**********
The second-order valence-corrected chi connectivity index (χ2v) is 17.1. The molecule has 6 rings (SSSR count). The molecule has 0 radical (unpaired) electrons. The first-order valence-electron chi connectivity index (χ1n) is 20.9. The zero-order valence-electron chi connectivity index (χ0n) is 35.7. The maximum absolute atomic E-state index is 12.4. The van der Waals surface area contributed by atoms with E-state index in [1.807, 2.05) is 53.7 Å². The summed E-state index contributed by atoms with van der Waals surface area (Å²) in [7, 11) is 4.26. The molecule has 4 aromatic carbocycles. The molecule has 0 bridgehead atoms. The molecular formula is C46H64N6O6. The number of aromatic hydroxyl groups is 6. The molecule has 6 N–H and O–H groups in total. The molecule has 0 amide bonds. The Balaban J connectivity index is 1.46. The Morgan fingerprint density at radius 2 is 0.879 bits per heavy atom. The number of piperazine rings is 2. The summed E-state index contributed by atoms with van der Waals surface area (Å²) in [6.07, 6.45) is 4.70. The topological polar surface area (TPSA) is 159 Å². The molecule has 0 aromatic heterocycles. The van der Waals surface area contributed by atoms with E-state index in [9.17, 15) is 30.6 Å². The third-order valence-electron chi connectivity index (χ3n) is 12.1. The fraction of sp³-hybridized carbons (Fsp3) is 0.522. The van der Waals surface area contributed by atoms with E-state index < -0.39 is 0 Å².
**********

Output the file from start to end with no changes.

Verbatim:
The second-order valence-corrected chi connectivity index (χ2v) is 17.1. The molecule has 6 rings (SSSR count). The molecule has 0 radical (unpaired) electrons. The first-order valence-electron chi connectivity index (χ1n) is 20.9. The zero-order valence-electron chi connectivity index (χ0n) is 35.7. The maximum absolute atomic E-state index is 12.4. The van der Waals surface area contributed by atoms with E-state index in [1.807, 2.05) is 53.7 Å². The summed E-state index contributed by atoms with van der Waals surface area (Å²) in [7, 11) is 4.26. The molecule has 4 aromatic carbocycles. The molecule has 0 bridgehead atoms. The molecular formula is C46H64N6O6. The number of aromatic hydroxyl groups is 6. The molecule has 6 N–H and O–H groups in total. The molecule has 0 amide bonds. The Balaban J connectivity index is 1.46. The Morgan fingerprint density at radius 2 is 0.879 bits per heavy atom. The number of piperazine rings is 2. The summed E-state index contributed by atoms with van der Waals surface area (Å²) in [6.07, 6.45) is 4.70. The topological polar surface area (TPSA) is 159 Å². The molecule has 0 aromatic heterocycles. The van der Waals surface area contributed by atoms with E-state index in [9.17, 15) is 30.6 Å². The third-order valence-electron chi connectivity index (χ3n) is 12.1. The fraction of sp³-hybridized carbons (Fsp3) is 0.522. The van der Waals surface area contributed by atoms with E-state index < -0.39 is 0 Å².